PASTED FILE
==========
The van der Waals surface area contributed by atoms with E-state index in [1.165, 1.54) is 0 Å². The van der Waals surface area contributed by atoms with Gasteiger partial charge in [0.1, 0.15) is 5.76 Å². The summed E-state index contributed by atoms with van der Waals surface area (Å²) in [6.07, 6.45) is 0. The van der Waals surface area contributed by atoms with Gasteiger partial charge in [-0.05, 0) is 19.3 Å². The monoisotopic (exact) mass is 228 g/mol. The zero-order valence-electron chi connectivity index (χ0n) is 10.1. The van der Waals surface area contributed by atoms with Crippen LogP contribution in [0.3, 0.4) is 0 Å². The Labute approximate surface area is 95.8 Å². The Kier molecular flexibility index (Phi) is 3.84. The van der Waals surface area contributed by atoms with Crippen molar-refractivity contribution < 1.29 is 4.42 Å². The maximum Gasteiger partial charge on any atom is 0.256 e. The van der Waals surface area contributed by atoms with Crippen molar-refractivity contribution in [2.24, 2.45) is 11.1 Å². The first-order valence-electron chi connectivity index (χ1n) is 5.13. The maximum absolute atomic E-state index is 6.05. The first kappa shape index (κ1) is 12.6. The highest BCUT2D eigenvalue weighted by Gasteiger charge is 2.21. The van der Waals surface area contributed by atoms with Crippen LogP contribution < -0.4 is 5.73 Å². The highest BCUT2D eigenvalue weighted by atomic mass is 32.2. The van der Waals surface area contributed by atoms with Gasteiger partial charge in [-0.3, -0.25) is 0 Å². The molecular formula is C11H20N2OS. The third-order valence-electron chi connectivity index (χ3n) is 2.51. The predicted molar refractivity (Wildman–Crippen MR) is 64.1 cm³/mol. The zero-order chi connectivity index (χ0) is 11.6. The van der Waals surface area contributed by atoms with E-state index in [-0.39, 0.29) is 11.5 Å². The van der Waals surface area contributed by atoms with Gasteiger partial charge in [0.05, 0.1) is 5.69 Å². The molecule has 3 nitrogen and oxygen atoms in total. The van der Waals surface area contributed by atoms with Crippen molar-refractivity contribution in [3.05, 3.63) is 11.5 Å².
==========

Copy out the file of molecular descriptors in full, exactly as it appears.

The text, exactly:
The van der Waals surface area contributed by atoms with E-state index in [1.165, 1.54) is 0 Å². The van der Waals surface area contributed by atoms with Gasteiger partial charge in [0.1, 0.15) is 5.76 Å². The summed E-state index contributed by atoms with van der Waals surface area (Å²) in [6.07, 6.45) is 0. The van der Waals surface area contributed by atoms with Gasteiger partial charge in [-0.05, 0) is 19.3 Å². The monoisotopic (exact) mass is 228 g/mol. The zero-order valence-electron chi connectivity index (χ0n) is 10.1. The van der Waals surface area contributed by atoms with Crippen LogP contribution in [0.3, 0.4) is 0 Å². The Labute approximate surface area is 95.8 Å². The Kier molecular flexibility index (Phi) is 3.84. The van der Waals surface area contributed by atoms with Crippen molar-refractivity contribution < 1.29 is 4.42 Å². The maximum Gasteiger partial charge on any atom is 0.256 e. The van der Waals surface area contributed by atoms with Crippen molar-refractivity contribution in [2.24, 2.45) is 11.1 Å². The first-order valence-electron chi connectivity index (χ1n) is 5.13. The maximum absolute atomic E-state index is 6.05. The first kappa shape index (κ1) is 12.6. The highest BCUT2D eigenvalue weighted by Gasteiger charge is 2.21. The van der Waals surface area contributed by atoms with Crippen LogP contribution < -0.4 is 5.73 Å². The highest BCUT2D eigenvalue weighted by atomic mass is 32.2. The van der Waals surface area contributed by atoms with Gasteiger partial charge in [-0.3, -0.25) is 0 Å². The molecular formula is C11H20N2OS. The third-order valence-electron chi connectivity index (χ3n) is 2.51. The predicted molar refractivity (Wildman–Crippen MR) is 64.1 cm³/mol. The zero-order chi connectivity index (χ0) is 11.6. The van der Waals surface area contributed by atoms with E-state index in [-0.39, 0.29) is 11.5 Å². The van der Waals surface area contributed by atoms with Gasteiger partial charge in [0.05, 0.1) is 5.69 Å². The molecule has 3 nitrogen and oxygen atoms in total. The van der Waals surface area contributed by atoms with Crippen molar-refractivity contribution in [3.05, 3.63) is 11.5 Å².